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Wed, Aug. 21

Ground-breaking heart procedure at YRMC a real life-saver
Prescott Country Club resident gets ‘second chance for life’

Linda Reuna with her husband, Bob, at their Prescott Country Club home Monday, August 5, 2019, in Dewey-Humboldt. Reuna recently underwent the first transcatheter mitral valve replacement done at Yavapai Regional Medical Center in Prescott. (Les Stukenberg/Courier)

Linda Reuna with her husband, Bob, at their Prescott Country Club home Monday, August 5, 2019, in Dewey-Humboldt. Reuna recently underwent the first transcatheter mitral valve replacement done at Yavapai Regional Medical Center in Prescott. (Les Stukenberg/Courier)

Prescott Country Club resident Linda Reuna is a medical trailblazer — the first Yavapai Regional Medical Center patient to undergo a transcatheter mitral valve replacement in the west campus’ 3-year-old, $6.5 million hybrid surgical suite.

With time running short on her life, Reuna and her husband for a half century, Bob, entrusted a six-member team of cardiac professionals to perform the novel, yet quite complex procedure, knowing it was better than a gamble but not without risk.

On June 27, the two-time open-heart surgery patient with an irreparably damaged replacement mitral valve was deemed a candidate for what hospital officials described as an “emerging and highly complex procedure” performed on patients with “severely compromised health.”

“Very few heart centers in Arizona, the region or even nationwide have the advanced technology, medical expertise or state-of-the-art facilities necessary to perform TMVR,” said Dr. Soundos Moualla in a hospital news release. “We are fortunate that YRMC’s Heart Center has all three components and we were prepared to offer this procedure to our patients.”

The medical team uses a thin catheter and computer technology to remove and replace the damaged mitral valve. In Reuna’s case, it was replaced with cow tissue.

“I don’t know how I have my (positive) attitude because I have been through H-E-L-L,” spelled Reuna who was first diagnosed with genetic heart disease as a 47-year-old Phoenix automobile company accounting manager.

HEART-TO-HEART

The always on-the-go woman with strong hands, but a not-so-strong heart, was swimming while on a 2007 Fourth of July family camping trip in north Arkansas. She became too weak to walk back to the couple’s motor home. Then she collapsed.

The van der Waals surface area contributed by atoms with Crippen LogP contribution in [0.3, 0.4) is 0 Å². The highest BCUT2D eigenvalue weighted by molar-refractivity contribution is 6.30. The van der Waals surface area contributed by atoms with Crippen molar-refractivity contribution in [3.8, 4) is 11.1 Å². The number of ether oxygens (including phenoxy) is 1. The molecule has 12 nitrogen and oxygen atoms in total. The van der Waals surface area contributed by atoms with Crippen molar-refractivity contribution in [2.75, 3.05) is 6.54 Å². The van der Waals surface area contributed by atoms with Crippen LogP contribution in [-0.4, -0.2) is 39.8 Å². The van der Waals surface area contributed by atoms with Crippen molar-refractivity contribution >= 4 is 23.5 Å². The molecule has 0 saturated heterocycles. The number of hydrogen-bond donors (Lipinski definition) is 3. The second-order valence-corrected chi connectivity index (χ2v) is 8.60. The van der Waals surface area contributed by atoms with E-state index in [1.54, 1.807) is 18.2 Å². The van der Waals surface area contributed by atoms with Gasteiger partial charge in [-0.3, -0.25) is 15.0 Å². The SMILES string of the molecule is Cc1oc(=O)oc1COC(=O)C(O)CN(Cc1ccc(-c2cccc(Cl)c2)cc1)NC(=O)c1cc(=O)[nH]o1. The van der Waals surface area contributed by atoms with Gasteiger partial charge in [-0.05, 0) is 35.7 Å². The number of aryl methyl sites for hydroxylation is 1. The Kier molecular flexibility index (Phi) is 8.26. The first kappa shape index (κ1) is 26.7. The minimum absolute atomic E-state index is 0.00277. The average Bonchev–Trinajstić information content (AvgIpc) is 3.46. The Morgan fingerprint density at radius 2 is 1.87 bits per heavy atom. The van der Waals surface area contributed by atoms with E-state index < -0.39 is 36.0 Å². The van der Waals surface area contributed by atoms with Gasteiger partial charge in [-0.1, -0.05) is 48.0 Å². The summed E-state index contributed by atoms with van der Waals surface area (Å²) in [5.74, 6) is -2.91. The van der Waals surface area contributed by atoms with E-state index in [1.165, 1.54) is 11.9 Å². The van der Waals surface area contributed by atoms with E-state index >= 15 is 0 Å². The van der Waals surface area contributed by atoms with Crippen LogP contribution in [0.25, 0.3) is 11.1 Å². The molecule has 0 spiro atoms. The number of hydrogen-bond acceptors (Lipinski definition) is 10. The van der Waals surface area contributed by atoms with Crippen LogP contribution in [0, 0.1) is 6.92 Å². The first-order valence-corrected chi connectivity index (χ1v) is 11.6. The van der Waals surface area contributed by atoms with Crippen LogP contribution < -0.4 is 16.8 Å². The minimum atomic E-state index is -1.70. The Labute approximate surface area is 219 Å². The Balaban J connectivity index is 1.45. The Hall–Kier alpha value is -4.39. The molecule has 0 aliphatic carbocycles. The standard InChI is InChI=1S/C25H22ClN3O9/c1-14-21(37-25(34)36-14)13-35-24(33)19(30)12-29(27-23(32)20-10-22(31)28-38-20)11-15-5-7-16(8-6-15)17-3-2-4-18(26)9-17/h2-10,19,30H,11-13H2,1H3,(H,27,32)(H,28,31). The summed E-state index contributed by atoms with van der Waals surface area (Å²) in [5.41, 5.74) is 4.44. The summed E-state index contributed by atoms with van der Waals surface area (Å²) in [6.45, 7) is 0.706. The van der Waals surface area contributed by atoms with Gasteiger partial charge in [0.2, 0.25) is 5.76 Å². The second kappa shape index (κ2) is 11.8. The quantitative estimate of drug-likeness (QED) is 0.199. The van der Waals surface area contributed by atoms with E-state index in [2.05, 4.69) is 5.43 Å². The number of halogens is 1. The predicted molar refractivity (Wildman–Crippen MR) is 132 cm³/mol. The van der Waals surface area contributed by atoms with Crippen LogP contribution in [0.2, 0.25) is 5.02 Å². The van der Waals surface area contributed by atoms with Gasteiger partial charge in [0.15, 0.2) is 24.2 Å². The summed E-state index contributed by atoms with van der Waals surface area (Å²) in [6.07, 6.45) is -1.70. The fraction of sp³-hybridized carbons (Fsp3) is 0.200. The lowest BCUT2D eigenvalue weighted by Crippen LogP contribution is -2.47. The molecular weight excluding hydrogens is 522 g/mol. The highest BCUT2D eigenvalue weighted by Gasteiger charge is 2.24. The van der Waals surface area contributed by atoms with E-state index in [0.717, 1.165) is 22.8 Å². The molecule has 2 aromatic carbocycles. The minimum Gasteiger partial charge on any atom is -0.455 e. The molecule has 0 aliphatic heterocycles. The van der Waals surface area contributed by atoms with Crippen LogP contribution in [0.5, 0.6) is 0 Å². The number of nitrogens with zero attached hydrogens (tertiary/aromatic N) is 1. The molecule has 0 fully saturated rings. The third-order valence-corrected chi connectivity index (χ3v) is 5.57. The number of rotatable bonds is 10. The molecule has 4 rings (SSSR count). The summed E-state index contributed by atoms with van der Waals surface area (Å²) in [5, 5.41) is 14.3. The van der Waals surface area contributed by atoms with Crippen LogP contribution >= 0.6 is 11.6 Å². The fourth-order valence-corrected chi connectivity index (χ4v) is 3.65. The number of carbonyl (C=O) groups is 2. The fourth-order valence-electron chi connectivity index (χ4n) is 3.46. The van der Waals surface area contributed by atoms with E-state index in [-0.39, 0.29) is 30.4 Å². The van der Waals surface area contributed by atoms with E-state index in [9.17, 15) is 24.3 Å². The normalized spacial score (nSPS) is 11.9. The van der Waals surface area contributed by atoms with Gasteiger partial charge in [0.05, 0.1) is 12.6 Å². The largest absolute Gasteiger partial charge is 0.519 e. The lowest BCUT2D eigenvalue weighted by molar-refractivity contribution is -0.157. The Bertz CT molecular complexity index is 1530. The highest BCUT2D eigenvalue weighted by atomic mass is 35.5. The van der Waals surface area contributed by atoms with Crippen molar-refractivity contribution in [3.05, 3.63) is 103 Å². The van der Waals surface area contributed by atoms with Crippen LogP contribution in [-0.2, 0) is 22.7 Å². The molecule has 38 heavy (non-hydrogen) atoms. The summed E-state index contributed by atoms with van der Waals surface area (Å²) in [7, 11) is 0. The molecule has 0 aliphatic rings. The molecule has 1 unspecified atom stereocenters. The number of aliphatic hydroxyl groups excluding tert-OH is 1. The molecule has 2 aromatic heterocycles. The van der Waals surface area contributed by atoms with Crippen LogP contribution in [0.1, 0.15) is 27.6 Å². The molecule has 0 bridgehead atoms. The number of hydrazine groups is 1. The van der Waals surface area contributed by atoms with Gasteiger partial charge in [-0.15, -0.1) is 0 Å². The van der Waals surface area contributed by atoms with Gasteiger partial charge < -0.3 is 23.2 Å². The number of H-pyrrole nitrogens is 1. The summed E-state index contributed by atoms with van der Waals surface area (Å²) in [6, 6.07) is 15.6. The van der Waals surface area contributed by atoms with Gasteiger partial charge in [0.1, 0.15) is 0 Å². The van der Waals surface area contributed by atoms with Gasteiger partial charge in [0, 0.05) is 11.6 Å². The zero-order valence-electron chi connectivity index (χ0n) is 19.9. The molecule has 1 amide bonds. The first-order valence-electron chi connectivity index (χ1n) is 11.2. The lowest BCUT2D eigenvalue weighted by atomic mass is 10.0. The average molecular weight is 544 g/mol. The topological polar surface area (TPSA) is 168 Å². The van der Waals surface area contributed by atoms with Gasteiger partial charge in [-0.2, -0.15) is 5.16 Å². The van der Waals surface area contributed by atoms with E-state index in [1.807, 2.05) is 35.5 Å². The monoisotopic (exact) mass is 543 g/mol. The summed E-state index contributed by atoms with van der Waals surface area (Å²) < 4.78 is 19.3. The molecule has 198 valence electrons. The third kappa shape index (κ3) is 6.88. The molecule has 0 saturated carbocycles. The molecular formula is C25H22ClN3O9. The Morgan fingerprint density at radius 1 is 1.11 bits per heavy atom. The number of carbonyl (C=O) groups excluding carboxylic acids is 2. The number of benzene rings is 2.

Her body just wasn’t cooperating with her vitality.

“From 1995, it was always something,” admitted Reuna.

She had been forced to take a disability retirement because of her ongoing medical complications, which required at least 15 angiograms, stents and a 2007 open-heart, double-bypass surgery.

“But I always caught it before I had a heart attack,” she said.

Except this time. She was forced to undergo emergency open-heart surgery to replace her mitral valve – with pig tissue.

“I was so sick. I was a basket case,” Reuna recalled.

She ended up requiring yet another surgery, this one related to her trachea that required her to fly to Massachusetts General Hospital in Boston.

Once she was healed, the couple decided to make a move to north Arkansas. They stayed there for five years and then moved to Hawaii.

It was during a visit to her cardiologist in Oahu that she was informed of a deterioration in her replacement mitral valve. And the doctor offered no solution.

Reuna and her husband decided to move back to Arizona. They selected a home to refurbish and landscape – the couple moved some 30,000 stones on the property – in Dewey.

Yet Reuna’s health was now a ticking time bomb.

NEW HOPE

After a six-month search for a new cardiologist, the Reunas met Gwen Rhodes, a registered nurse and coordinator for YRMC’s Structural Heart program. She introduced them to Dr. Soundos Moualla, an interventional cardiologist and the director of YRMC’s Structural Heart program.

Moualla offered the Reunas hope. The catch – Linda would be the first YRMC patient to undergo the non-invasive procedure offered at only a limited number of hospitals in Arizona and around the country.

YRMC’s medical teams have performed other high-tech interventional procedures, including 41 transcatheter aortic valve replacements last year. The TMVR is the latest option.

Reuna and her husband credit their willingness to be the “guinea pig” to their faith in the YRMC team.

“She (Dr. Moualla) put me through every test you could think of to make sure everything was in good condition,” Reuna said.

And there were a couple of hiccups.

Reuna was found to need treatment for an unknown blood illness and a case of the shingles.

Finally, though, the day arrived for the surgery.

LIFE SUCCESS

“I can say, honestly, I had no pain,” Reuna said. “If I didn’t know it, I wouldn’t have thought I had surgery.”

She was home in three days.

“So Prescott can do this now!” declared Reuna’s husband, who praises the YRMC team’s expertise as the reason why he and his wife might celebrate a 65th anniversary. “This is probably the greatest hospital, with the greatest surgeons and technicians, anywhere.”

On Aug. 6, just five weeks after her procedure, the Reunas were off to Las Vegas. They will follow that up with a road trip to visit friends in north Arkansas and then prepare for a three-day family railroad trip to the Grand Canyon.

Upon leaving the hospital, Reuna said she asked her husband to take her for a manicure. She now sports a chocolate shade of gel nails. Her husband interjects: “And toes too.”

And Bob Reuna said he may hire a housekeeper.

Simply put, the two want to savor YRMC’s gift.

“I had never even heard of anything like this,” Reuna said. “It has given me a second chance for life.”

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